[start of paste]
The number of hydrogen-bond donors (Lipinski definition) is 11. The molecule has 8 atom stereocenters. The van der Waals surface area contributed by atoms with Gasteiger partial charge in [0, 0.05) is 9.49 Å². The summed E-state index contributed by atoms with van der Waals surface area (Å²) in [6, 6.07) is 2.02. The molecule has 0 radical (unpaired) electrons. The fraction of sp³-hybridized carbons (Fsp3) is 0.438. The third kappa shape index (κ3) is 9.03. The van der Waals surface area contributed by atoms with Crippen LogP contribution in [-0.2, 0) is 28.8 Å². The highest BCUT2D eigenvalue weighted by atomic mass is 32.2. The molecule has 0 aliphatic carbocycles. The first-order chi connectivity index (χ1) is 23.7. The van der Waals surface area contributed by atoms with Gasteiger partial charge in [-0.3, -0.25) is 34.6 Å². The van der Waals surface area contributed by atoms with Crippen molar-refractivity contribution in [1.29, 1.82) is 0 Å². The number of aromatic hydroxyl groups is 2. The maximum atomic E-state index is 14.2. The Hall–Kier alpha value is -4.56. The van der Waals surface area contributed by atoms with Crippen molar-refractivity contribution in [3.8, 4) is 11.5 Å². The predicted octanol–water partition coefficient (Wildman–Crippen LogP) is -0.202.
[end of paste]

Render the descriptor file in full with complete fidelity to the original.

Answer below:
The number of hydrogen-bond donors (Lipinski definition) is 11. The molecule has 8 atom stereocenters. The van der Waals surface area contributed by atoms with Gasteiger partial charge in [0, 0.05) is 9.49 Å². The summed E-state index contributed by atoms with van der Waals surface area (Å²) in [6, 6.07) is 2.02. The molecule has 0 radical (unpaired) electrons. The fraction of sp³-hybridized carbons (Fsp3) is 0.438. The third kappa shape index (κ3) is 9.03. The van der Waals surface area contributed by atoms with Crippen LogP contribution in [-0.2, 0) is 28.8 Å². The highest BCUT2D eigenvalue weighted by atomic mass is 32.2. The molecule has 0 aliphatic carbocycles. The first-order chi connectivity index (χ1) is 23.7. The van der Waals surface area contributed by atoms with Gasteiger partial charge in [-0.3, -0.25) is 34.6 Å². The van der Waals surface area contributed by atoms with Crippen molar-refractivity contribution in [1.29, 1.82) is 0 Å². The number of aromatic hydroxyl groups is 2. The maximum atomic E-state index is 14.2. The Hall–Kier alpha value is -4.56. The van der Waals surface area contributed by atoms with Crippen molar-refractivity contribution in [3.8, 4) is 11.5 Å². The predicted octanol–water partition coefficient (Wildman–Crippen LogP) is -0.202.